"In the same way, faith by itself, if it is not accompanied by action, is dead. But someone will say, 'You have faith; I have deeds.' Show me your faith without deeds, and I will show you my faith by what I do."

Matt 7:21

"Not everyone who says to me, 'Lord, Lord,' will enter the kingdom of heaven, but only he who does the will of my Father who is in heaven.".

Matt 25:34-35
"Then the King will say to those on his right, 'Come, you who are blessed by my Father; take your inheritance, the kingdom prepared for you since the creation of the world. For I was hungry and you gave me something to eat, I was thirsty and you gave me something to drink, I was a stranger and you invited me in, I needed clothes and you clothed me, I was sick and you looked after me, I was in prison and you came to visit me.'"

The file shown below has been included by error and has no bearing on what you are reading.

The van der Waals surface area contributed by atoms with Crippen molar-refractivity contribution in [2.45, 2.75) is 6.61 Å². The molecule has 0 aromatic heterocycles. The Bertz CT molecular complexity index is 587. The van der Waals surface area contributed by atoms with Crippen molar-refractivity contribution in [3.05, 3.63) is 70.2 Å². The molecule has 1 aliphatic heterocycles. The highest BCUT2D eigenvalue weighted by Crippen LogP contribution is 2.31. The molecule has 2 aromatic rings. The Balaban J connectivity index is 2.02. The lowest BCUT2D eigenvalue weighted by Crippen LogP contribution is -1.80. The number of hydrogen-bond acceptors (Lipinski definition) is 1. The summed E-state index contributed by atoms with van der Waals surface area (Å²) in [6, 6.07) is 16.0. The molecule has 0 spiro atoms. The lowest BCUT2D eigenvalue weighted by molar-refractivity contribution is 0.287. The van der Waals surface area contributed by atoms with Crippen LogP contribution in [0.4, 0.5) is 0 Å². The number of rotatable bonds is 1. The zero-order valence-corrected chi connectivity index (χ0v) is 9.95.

I find it interesting that the Lutherns and Catholics have now put together a joint statement on this issue.

Another way to look at something like baptism would be to view it as not just a work, but an action of faith. Just like a prayer is an action of faith.

Yes, if someone gets baptized, but has no faith... it likely doesn't mean much. Just like if we tell a child to say this prayer after me. If it's not an outward expression of their faith, it is empty works. And I think that is how the Catholics and Lutherans are thinking.

Anyways, I hope some of that makes sense.

God bless!

Eric said...


Thanks for your comment.

Regarding the Galatians passage, I believe "alone" is strongly implied. Paul contrasts faith and works. I don't see him leaving any room for faith plus ______.